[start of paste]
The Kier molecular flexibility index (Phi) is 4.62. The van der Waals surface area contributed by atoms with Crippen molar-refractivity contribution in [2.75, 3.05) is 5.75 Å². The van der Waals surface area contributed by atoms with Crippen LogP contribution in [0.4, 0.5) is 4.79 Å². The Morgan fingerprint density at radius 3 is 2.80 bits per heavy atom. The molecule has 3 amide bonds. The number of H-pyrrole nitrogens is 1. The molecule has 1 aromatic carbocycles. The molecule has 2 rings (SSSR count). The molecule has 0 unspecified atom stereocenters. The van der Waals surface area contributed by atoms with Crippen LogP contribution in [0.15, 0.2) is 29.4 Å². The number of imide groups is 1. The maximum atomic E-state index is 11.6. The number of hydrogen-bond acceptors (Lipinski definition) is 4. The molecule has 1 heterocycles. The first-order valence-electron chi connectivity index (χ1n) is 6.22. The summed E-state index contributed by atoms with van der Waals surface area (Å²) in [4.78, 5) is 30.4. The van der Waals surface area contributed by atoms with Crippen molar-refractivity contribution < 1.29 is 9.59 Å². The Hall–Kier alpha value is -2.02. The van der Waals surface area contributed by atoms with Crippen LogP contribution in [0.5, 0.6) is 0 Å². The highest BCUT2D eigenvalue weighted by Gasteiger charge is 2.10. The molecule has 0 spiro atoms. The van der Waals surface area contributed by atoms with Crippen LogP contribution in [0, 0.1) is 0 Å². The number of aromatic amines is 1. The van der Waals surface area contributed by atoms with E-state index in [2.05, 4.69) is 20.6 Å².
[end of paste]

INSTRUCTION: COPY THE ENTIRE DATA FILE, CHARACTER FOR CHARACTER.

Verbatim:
The Kier molecular flexibility index (Phi) is 4.62. The van der Waals surface area contributed by atoms with Crippen molar-refractivity contribution in [2.75, 3.05) is 5.75 Å². The van der Waals surface area contributed by atoms with Crippen LogP contribution in [0.4, 0.5) is 4.79 Å². The Morgan fingerprint density at radius 3 is 2.80 bits per heavy atom. The molecule has 3 amide bonds. The number of H-pyrrole nitrogens is 1. The molecule has 1 aromatic carbocycles. The molecule has 2 rings (SSSR count). The molecule has 0 unspecified atom stereocenters. The van der Waals surface area contributed by atoms with Crippen LogP contribution in [0.15, 0.2) is 29.4 Å². The number of imide groups is 1. The maximum atomic E-state index is 11.6. The number of hydrogen-bond acceptors (Lipinski definition) is 4. The molecule has 1 heterocycles. The first-order valence-electron chi connectivity index (χ1n) is 6.22. The summed E-state index contributed by atoms with van der Waals surface area (Å²) in [4.78, 5) is 30.4. The van der Waals surface area contributed by atoms with Crippen molar-refractivity contribution < 1.29 is 9.59 Å². The Hall–Kier alpha value is -2.02. The van der Waals surface area contributed by atoms with Crippen LogP contribution in [0.5, 0.6) is 0 Å². The highest BCUT2D eigenvalue weighted by Gasteiger charge is 2.10. The molecule has 0 spiro atoms. The van der Waals surface area contributed by atoms with Crippen LogP contribution in [0, 0.1) is 0 Å². The number of aromatic amines is 1. The van der Waals surface area contributed by atoms with E-state index in [2.05, 4.69) is 20.6 Å².